HSE University Anti-Corruption Portal
Findings of the Chandler Sessions on Integrity and Corruption Released
Natalia Gorbacheva, Vladislava Ozhereleva

The project Chandler Sessions on Integrity and Corruption* has published a number of analytical notes based on its three-year implementation.

1. Analytical report The World’s Anti-Corruption Efforts Need a Reset

The authors of the document put forward a hypothesis about the impossibility to eradicate corruption only via by judicial prosecution, highlighting that this mechanism allows curbing corruption only to a certain extent and is:

  • A long and complex process as regards corruption investigations, especially if high-ranking officials are involved in illegal activities; moreover, the prosecution starts after corruption offence is committed or either, in often cases, a long time after it is committed;
  • Focused on specific persons and acts rather than on general opportunities to commit corruption offences and on the established systems that allow these opportunities to be taken advantage of;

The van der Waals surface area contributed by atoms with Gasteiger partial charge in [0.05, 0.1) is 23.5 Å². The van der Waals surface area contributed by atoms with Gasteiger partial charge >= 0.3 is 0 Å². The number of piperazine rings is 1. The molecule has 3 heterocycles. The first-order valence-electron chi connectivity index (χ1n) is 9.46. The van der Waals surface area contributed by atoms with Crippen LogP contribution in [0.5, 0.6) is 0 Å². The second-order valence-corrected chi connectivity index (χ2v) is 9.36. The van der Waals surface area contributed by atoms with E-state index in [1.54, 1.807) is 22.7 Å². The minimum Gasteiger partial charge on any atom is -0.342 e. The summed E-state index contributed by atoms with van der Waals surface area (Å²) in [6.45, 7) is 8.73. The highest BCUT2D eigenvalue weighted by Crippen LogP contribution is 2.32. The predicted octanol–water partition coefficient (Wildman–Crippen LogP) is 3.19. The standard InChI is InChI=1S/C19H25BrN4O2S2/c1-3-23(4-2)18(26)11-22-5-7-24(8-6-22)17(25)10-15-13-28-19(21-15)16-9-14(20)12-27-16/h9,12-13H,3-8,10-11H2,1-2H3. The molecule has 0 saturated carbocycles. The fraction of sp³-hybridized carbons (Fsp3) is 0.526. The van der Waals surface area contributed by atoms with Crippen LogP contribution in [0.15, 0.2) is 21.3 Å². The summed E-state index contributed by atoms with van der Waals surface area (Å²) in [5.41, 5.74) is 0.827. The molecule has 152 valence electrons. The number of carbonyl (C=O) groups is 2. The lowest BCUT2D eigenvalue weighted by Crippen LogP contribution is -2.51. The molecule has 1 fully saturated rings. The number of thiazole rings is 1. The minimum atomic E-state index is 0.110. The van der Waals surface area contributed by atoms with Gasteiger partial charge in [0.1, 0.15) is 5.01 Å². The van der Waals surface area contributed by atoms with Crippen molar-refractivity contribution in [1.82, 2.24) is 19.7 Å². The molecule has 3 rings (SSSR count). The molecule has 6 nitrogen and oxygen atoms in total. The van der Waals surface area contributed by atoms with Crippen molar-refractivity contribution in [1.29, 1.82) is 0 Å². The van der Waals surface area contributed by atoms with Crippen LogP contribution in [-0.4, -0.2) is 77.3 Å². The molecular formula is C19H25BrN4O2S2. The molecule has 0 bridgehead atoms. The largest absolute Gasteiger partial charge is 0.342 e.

• Inability to change the internal culture of a specific body (organisation), because prosecution is an external process to it and does not concern internal structures where corruption emerges.

In order to avoid the impact of these shortcomings, the report suggests a new approach towards countering corruption. It is based on the assumption that even in the countries where corruption is pervasive there are some authorities that have strong integrity culture. The authors therefore suggest adopting the measures to increase the number of such institutions by systematically identifying the causes of corruption in each body and subsequent implementation of the strategies aimed at eradicating it. To achieve this goal, the paper provides the following recommendations:

  • Develop the indicators of the level of corruption and prevalence of integrity culture in different bodies to track their progress;
  • Provide law enforcement bodies with the necessary independence also with a view to ensure their effective cooperation with the entities that counter corruption in good faith;
  • Delegate the responsibilities to conduct reforms to relatively restricted multifunctional working groups thereby decentralizing power and limiting the opportunities for abuse;
  • Engage civil society, academia and the business community in reforms in specific entities.

2. Analytical report The Next Generation of the Measurement of Corruption

The paper is centered on the improvement of existing approaches to measuring corruption.